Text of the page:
At the Scotiabank Dance Centre on Wednesday, March 6. Continues until Saturday, March 9
There’s a scene in Joe Laughlin’s dusk where dancer Tara Dyberg feigns puking, crying, and screaming all within a few seconds. It’s a disturbing little moment in the darkest work the prolific Vancouver choreographer has ever created. In a dynamic program featuring two other pieces from the Joe Ink artistic director’s back catalogue, it’s also a striking example of his versatility.
But pretty it is not. No wonder, given that Laughlin made dusk during an especially difficult time during his life. At age 47, he had a heart attack. While he was recovering, cancer took the life of his dear friend Lola MacLaughlin, another gifted choreographer to whom this 25-year retrospective is dedicated.
Adapted from the original 2011 60-minute piece, this dusk is pared down to 40 minutes of fitful movement. The five dancers lurch forward and lunge back, punch the air and convulse on the spot, all on an empty, hazy set. Jesse Zubot’s haunting score builds to crescendos of white noise, drawing viewers into a trance as the performers enact a fever dream. They seem to be wavering between life and death. When Kevin Tookey fights to leave the stage over and over again, the others keep pushing him back. He gives in, underlining dusk’s themes of surrender and survival.
Dusk features elements of contemporary dance, classical ballet, and contact improvisation, gestures from different languages as seamlessly intertwined as the dancers’ bodies when they collapse together in a heap on the floor. Laughlin has that rare talent of drawing from so many styles—he’s also worked in opera and has a background in gymnastics—to fuel an endless supply of fresh ideas.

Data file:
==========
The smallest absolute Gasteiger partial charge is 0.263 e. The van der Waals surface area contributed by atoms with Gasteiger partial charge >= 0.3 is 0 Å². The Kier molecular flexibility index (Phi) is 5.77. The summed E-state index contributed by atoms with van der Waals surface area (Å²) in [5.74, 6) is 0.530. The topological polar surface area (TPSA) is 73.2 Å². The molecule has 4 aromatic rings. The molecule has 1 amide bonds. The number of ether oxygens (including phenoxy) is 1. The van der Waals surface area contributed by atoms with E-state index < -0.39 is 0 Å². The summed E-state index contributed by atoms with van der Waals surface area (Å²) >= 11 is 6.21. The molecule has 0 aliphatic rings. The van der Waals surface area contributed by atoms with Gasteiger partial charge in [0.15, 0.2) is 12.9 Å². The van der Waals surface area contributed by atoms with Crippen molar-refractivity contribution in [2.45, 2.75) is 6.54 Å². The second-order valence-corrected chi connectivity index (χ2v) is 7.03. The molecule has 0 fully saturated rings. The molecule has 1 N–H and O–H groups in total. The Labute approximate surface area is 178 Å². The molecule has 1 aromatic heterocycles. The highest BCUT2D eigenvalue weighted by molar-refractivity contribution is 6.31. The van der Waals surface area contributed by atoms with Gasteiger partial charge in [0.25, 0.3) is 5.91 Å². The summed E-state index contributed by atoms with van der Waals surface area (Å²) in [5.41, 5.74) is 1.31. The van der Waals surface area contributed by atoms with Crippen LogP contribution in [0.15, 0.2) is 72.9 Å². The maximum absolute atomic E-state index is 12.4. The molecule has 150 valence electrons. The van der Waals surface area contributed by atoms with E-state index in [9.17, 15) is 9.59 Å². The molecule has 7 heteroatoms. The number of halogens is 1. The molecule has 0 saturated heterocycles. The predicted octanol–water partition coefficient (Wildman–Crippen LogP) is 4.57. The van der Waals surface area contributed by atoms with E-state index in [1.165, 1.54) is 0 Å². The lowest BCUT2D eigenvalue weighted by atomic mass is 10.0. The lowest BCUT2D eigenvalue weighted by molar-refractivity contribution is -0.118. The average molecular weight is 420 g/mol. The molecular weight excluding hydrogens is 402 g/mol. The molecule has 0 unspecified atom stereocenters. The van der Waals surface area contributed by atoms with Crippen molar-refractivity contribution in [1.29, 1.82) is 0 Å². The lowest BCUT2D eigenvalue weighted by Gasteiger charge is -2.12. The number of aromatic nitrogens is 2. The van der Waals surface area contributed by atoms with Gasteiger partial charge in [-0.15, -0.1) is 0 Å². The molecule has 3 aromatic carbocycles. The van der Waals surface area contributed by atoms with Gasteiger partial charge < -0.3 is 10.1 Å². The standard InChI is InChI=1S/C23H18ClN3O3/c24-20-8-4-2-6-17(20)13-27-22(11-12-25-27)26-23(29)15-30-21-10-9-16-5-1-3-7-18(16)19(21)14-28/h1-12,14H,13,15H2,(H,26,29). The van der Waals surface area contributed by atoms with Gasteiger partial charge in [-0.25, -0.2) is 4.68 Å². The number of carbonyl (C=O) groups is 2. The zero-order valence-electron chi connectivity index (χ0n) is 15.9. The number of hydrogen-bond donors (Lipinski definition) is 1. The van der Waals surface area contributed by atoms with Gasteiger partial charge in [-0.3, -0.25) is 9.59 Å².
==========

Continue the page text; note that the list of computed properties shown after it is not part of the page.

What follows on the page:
He’s at his comedic best in Harold, Billy, Stan, and Jack, which was originally created in 1997 for the KISS Project. Karissa Barry, Katherine Cowie, Heather Dotto, and Tara Dyberg are unrecognizable here, done up just like the four men (Laughlin’s dad and three uncles) captured in a 1940s photo that inspired the piece. Their hair is slicked back; they have sideburns, moustaches, and bushy eyebrows; they wear black suits with skinny black ties; and they carry themselves with brusqueness and machismo. If you hadn’t read the program notes, you’d never know that these gangsters were female.
A red leather couch occupies centre stage. The dancers jostle on it for space, pose for an unseen camera, and rise up and down again and again, pausing only to punch each other on the chin or shuffle sideways like Charlie Chaplin. It’s pure Old Boys’ Club here, complete with silver flasks, cigars, and gun shots. Set to an Ennio Morricone film-noir score, this gender-bending romp is a blast.
As strong as those two numbers are, the evening belongs to Tookey, who shines in Left, a warped 2003 “pas de deux for a man and a teacup”. It was originally performed by Laughlin himself, but here Tookey owns it.
Wearing a modern brown suit with the kind of white ruff collar seen in Rembrandt paintings, Tookey is a man obsessed by the cup and saucer that sit under a slender beam of light at centre stage. The delicate vessel is his dancing partner and confidante as well as a symbol of upper-class politesse—a stereotype Tookey smashes. Whispering rapid-fire words to the little cup, he comes across as certifiably mad. And when Tookey dances with the dishes balanced on top of his head, while executing exaggerated flourishes of his hands and feet, he’s the epitome of grace and control.
It’s a testament to Laughlin’s artistic direction that another dancer can execute his own inventive moves so convincingly and beautifully. Can’t wait to see what Laughlin’s 50-year retrospective will look like.